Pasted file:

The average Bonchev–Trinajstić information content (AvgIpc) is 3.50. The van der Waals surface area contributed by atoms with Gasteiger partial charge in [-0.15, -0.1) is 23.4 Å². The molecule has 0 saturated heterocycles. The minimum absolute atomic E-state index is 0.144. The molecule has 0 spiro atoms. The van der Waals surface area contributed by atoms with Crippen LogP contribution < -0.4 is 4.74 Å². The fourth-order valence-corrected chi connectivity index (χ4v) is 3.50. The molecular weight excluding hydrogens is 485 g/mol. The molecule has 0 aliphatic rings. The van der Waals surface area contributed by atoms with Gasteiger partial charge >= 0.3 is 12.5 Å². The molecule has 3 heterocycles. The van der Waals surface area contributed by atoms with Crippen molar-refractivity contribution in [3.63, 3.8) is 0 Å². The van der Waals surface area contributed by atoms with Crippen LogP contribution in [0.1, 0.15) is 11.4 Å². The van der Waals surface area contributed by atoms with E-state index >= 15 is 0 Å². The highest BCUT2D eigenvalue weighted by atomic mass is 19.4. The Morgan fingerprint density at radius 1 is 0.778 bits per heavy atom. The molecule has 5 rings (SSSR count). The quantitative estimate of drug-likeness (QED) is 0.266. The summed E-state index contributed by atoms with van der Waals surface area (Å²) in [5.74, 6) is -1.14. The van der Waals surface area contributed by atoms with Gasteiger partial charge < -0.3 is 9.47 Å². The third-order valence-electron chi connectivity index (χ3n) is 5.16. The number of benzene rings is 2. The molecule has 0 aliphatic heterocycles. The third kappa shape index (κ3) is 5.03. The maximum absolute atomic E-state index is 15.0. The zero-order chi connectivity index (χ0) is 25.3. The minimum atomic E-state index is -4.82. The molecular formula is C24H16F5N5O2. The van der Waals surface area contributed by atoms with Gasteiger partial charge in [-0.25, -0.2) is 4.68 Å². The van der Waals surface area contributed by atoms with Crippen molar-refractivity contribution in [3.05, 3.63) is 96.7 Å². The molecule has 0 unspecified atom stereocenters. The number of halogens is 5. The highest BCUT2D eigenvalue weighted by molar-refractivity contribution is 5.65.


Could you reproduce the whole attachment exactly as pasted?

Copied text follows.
The average Bonchev–Trinajstić information content (AvgIpc) is 3.50. The van der Waals surface area contributed by atoms with Gasteiger partial charge in [-0.15, -0.1) is 23.4 Å². The molecule has 0 saturated heterocycles. The minimum absolute atomic E-state index is 0.144. The molecule has 0 spiro atoms. The van der Waals surface area contributed by atoms with Crippen LogP contribution < -0.4 is 4.74 Å². The fourth-order valence-corrected chi connectivity index (χ4v) is 3.50. The molecular weight excluding hydrogens is 485 g/mol. The molecule has 0 aliphatic rings. The van der Waals surface area contributed by atoms with Gasteiger partial charge >= 0.3 is 12.5 Å². The molecule has 3 heterocycles. The van der Waals surface area contributed by atoms with Crippen molar-refractivity contribution in [3.63, 3.8) is 0 Å². The van der Waals surface area contributed by atoms with Crippen LogP contribution in [0.1, 0.15) is 11.4 Å². The van der Waals surface area contributed by atoms with E-state index >= 15 is 0 Å². The highest BCUT2D eigenvalue weighted by atomic mass is 19.4. The Morgan fingerprint density at radius 1 is 0.778 bits per heavy atom. The molecule has 5 rings (SSSR count). The quantitative estimate of drug-likeness (QED) is 0.266. The summed E-state index contributed by atoms with van der Waals surface area (Å²) in [5.74, 6) is -1.14. The van der Waals surface area contributed by atoms with Gasteiger partial charge < -0.3 is 9.47 Å². The third-order valence-electron chi connectivity index (χ3n) is 5.16. The number of benzene rings is 2. The molecule has 0 aliphatic heterocycles. The third kappa shape index (κ3) is 5.03. The maximum absolute atomic E-state index is 15.0. The zero-order chi connectivity index (χ0) is 25.3. The minimum atomic E-state index is -4.82. The molecular formula is C24H16F5N5O2. The van der Waals surface area contributed by atoms with Gasteiger partial charge in [-0.25, -0.2) is 4.68 Å². The van der Waals surface area contributed by atoms with Crippen molar-refractivity contribution in [3.05, 3.63) is 96.7 Å². The molecule has 0 unspecified atom stereocenters. The number of halogens is 5. The highest BCUT2D eigenvalue weighted by molar-refractivity contribution is 5.65.